Get Out, a genre sleeper hit rightfully boasted as having spawned ‘From the mind of Jordan Peele’, has seized online review aggregators & the box office as its own. Making back ($33.4m), already, nearly 6 times its budget ($4.5m) in its debuting weekend, Get Out looks to grow in the comings weeks and has, as of March 3rd massed a $57.8 million gross revenue. Careers have been secured.

Pivotal to the realization of this social thriller: Toby Oliver Acs, a veteran of small feature budgets and cutthroat schedules, applied his technical prowess and distinct eye to Jordan Peele’s idiosyncratic vision. His background in documentary as well as narrative features seems to lend him balance and clarity throughout his cinematographic perspective. Get Out, both in tonality & Oliver’s light and lensing, begins grounded and transitions to something weirder and surreal. The language Oliver developed alongside writer/director Jordan Peele helps accennuate this change. »

- feeds@cinelinx.com (Aaron Hunt)

Permalink | Report a problem


Toby Oliver Acs || Get Out || Cinematography Series

4 March 2017 10:27 PM, PST | Cinelinx | See recent Cinelinx news »

Get Out, a genre sleeper hit rightfully boasted as having spawned ‘From the mind of Jordan Peele’, has seized online review aggregators & the box office as its own. Making back ($33.4m), already, nearly 6 times its budget ($4.5m) in its debuting weekend, Get Out looks to grow in the comings weeks and has, as of March 3rd massed a $57.8 million gross revenue. Careers have been secured.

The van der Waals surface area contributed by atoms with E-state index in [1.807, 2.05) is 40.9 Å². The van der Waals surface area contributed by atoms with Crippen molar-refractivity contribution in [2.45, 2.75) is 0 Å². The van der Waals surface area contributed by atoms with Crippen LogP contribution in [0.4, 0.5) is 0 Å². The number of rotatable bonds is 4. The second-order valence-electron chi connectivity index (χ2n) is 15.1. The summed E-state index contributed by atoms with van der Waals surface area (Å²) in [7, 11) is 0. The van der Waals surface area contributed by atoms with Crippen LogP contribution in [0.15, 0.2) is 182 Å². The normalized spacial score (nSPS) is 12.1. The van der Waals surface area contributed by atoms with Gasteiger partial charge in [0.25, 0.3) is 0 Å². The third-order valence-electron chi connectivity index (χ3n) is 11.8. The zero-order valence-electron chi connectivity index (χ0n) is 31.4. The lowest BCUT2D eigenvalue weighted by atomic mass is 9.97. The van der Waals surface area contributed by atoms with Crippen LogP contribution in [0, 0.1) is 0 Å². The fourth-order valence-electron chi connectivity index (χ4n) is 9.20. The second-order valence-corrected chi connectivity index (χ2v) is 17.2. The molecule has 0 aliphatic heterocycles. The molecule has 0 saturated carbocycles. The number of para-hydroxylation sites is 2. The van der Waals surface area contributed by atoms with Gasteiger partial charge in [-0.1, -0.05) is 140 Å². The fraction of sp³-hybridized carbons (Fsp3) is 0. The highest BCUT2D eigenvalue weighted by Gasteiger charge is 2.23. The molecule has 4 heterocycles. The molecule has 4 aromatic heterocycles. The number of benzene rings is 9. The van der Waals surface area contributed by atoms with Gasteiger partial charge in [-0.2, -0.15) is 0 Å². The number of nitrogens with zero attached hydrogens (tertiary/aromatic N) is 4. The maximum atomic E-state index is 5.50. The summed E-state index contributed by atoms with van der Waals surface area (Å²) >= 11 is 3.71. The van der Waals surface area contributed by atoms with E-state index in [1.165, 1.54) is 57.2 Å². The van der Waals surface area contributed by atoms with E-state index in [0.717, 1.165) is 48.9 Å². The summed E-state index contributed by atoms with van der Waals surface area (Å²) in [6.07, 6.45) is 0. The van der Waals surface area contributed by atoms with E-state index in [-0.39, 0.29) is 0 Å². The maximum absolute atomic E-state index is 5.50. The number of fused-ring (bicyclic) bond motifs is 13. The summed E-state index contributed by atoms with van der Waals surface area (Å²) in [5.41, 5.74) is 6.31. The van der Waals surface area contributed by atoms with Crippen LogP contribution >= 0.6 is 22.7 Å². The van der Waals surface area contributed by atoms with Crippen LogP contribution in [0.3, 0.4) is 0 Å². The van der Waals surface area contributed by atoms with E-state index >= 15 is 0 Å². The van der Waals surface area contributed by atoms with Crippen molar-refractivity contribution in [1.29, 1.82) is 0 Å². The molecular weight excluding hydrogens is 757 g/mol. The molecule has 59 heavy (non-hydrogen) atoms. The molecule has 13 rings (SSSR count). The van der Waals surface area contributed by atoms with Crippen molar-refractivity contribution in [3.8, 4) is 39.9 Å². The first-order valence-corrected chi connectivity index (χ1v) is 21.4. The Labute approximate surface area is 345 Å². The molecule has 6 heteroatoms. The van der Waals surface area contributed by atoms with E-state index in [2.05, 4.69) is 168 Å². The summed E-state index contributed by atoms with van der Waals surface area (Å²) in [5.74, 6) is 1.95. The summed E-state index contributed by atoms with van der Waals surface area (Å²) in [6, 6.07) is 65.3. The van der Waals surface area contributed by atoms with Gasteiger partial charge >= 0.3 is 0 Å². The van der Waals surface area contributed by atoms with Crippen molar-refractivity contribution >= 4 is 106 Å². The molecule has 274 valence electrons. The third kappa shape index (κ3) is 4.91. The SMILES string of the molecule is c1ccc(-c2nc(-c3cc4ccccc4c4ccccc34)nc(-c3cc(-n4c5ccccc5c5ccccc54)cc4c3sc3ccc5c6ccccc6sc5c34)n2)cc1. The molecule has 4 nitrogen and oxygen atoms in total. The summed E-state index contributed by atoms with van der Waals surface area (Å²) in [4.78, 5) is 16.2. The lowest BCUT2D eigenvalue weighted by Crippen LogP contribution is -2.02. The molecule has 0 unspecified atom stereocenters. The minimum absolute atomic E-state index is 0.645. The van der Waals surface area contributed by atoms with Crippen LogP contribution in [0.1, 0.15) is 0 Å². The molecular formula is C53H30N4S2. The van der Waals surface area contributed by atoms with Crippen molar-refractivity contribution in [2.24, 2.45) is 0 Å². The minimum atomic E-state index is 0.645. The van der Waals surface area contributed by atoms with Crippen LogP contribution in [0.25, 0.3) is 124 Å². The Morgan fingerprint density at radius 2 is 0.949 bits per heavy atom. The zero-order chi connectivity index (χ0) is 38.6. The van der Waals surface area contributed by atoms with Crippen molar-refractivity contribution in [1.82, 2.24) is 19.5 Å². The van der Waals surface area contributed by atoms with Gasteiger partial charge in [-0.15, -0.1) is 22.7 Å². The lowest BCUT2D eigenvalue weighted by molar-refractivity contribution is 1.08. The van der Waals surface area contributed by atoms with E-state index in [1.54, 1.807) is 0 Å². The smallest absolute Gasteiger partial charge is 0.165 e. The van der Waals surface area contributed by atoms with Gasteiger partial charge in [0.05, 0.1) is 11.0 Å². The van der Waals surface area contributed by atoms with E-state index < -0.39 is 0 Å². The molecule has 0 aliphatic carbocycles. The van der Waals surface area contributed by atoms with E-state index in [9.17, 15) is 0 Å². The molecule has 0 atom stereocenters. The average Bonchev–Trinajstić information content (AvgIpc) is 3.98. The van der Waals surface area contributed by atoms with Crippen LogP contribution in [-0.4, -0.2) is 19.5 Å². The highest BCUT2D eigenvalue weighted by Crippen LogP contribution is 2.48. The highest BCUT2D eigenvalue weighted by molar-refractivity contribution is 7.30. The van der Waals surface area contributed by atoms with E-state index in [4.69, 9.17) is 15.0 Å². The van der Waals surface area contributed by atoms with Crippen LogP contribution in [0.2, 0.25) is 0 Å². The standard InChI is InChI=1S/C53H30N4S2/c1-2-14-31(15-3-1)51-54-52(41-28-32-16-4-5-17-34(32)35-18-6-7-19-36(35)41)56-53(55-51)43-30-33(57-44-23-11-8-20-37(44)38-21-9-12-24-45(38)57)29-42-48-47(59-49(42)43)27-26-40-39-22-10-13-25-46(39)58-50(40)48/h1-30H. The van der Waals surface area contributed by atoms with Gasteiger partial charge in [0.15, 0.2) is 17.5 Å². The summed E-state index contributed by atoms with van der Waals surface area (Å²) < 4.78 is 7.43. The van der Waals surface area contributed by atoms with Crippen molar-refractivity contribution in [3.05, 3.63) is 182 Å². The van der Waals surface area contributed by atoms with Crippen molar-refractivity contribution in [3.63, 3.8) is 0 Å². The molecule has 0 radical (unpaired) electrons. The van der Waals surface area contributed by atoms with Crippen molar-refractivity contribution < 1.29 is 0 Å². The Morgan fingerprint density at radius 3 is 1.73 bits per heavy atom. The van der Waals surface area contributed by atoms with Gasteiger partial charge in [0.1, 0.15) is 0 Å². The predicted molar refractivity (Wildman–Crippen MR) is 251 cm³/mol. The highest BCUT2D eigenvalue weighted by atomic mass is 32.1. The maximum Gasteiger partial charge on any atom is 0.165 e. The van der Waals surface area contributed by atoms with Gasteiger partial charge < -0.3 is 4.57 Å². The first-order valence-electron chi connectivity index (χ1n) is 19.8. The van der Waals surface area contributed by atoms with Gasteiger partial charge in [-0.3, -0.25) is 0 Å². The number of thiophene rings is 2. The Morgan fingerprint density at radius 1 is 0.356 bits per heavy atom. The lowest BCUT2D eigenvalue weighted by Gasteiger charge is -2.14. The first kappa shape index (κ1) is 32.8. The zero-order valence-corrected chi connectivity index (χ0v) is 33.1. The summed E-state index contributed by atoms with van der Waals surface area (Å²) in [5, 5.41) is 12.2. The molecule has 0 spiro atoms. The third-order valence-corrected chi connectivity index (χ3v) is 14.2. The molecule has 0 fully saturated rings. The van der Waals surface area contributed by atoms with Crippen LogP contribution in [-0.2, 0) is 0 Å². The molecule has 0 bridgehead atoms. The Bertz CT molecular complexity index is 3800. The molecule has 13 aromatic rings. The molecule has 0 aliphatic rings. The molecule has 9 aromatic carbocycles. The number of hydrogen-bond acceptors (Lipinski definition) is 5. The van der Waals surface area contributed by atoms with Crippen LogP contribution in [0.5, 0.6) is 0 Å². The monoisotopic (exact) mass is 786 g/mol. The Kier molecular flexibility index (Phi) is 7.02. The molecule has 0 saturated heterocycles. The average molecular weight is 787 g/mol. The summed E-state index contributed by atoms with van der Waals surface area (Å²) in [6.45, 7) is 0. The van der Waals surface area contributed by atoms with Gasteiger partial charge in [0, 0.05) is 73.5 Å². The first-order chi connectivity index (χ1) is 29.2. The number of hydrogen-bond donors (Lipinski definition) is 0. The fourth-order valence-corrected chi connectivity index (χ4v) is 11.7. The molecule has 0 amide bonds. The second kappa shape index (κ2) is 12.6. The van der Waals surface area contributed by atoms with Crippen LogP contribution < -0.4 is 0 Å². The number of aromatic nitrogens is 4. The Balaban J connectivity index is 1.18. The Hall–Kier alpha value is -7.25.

Pivotal to the realization of this social thriller: Toby Oliver Acs, a veteran of small feature budgets and cutthroat schedules, applied his technical prowess and distinct eye to Jordan Peele’s idiosyncratic vision. His background in documentary as well as narrative features seems to lend him balance and clarity throughout his cinematographic perspective. Get Out, both in tonality & Oliver’s light and lensing, begins grounded and transitions to something weirder and surreal. The language Oliver developed alongside writer/director Jordan Peele helps accennuate this change. »

- feeds@cinelinx.com (Aaron Hunt)

Permalink | Report a problem


Toby Oliver Acs || Get Out || Cinematography Series

4 March 2017 10:27 PM, PST | Cinelinx | See recent Cinelinx news »

Get Out, a genre sleeper hit rightfully boasted as having spawned ‘From the mind of Jordan Peele’, has seized online review aggregators & the box office as its own. Making back ($33.4m), already, nearly 6 times its budget ($4.5m) in its debuting weekend, Get Out looks to grow in the comings weeks and has, as of March 3rd massed a $57.8 million gross revenue. Careers have been secured.

Pivotal to the realization of this social thriller: Toby Oliver Acs, a veteran of small feature budgets and cutthroat schedules, applied his technical prowess and distinct eye to Jordan Peele’s idiosyncratic vision. His background in documentary as well as narrative features seems to lend him balance and clarity throughout his cinematographic perspective. Get Out, both in tonality & Oliver’s light and lensing, begins grounded and transitions to something weirder and surreal. The language Oliver developed alongside writer/director Jordan Peele helps accennuate this change. »

- feeds@cinelinx.com (Aaron Hunt)

Permalink | Report a problem